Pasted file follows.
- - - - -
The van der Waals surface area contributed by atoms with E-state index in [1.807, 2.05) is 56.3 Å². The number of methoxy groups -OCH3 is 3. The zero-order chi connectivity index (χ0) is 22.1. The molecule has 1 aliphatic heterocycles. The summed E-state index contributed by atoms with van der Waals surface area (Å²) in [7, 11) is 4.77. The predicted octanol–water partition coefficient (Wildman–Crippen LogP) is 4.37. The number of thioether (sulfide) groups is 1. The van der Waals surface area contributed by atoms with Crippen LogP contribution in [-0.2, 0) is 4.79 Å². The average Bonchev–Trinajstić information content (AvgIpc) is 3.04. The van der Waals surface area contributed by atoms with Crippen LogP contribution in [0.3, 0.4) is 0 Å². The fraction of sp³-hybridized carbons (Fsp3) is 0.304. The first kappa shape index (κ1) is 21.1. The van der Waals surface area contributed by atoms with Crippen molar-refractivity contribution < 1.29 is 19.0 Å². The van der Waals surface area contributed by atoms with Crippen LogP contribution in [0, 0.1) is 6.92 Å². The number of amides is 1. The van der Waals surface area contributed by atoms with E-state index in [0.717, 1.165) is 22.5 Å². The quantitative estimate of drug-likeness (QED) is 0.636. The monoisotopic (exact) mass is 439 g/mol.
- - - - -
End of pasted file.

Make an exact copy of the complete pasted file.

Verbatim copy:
The van der Waals surface area contributed by atoms with E-state index in [1.807, 2.05) is 56.3 Å². The number of methoxy groups -OCH3 is 3. The zero-order chi connectivity index (χ0) is 22.1. The molecule has 1 aliphatic heterocycles. The summed E-state index contributed by atoms with van der Waals surface area (Å²) in [7, 11) is 4.77. The predicted octanol–water partition coefficient (Wildman–Crippen LogP) is 4.37. The number of thioether (sulfide) groups is 1. The van der Waals surface area contributed by atoms with Crippen LogP contribution in [-0.2, 0) is 4.79 Å². The average Bonchev–Trinajstić information content (AvgIpc) is 3.04. The van der Waals surface area contributed by atoms with Crippen LogP contribution in [0.3, 0.4) is 0 Å². The fraction of sp³-hybridized carbons (Fsp3) is 0.304. The first kappa shape index (κ1) is 21.1. The van der Waals surface area contributed by atoms with Crippen molar-refractivity contribution < 1.29 is 19.0 Å². The van der Waals surface area contributed by atoms with Crippen LogP contribution in [0, 0.1) is 6.92 Å². The number of amides is 1. The van der Waals surface area contributed by atoms with E-state index in [0.717, 1.165) is 22.5 Å². The quantitative estimate of drug-likeness (QED) is 0.636. The monoisotopic (exact) mass is 439 g/mol.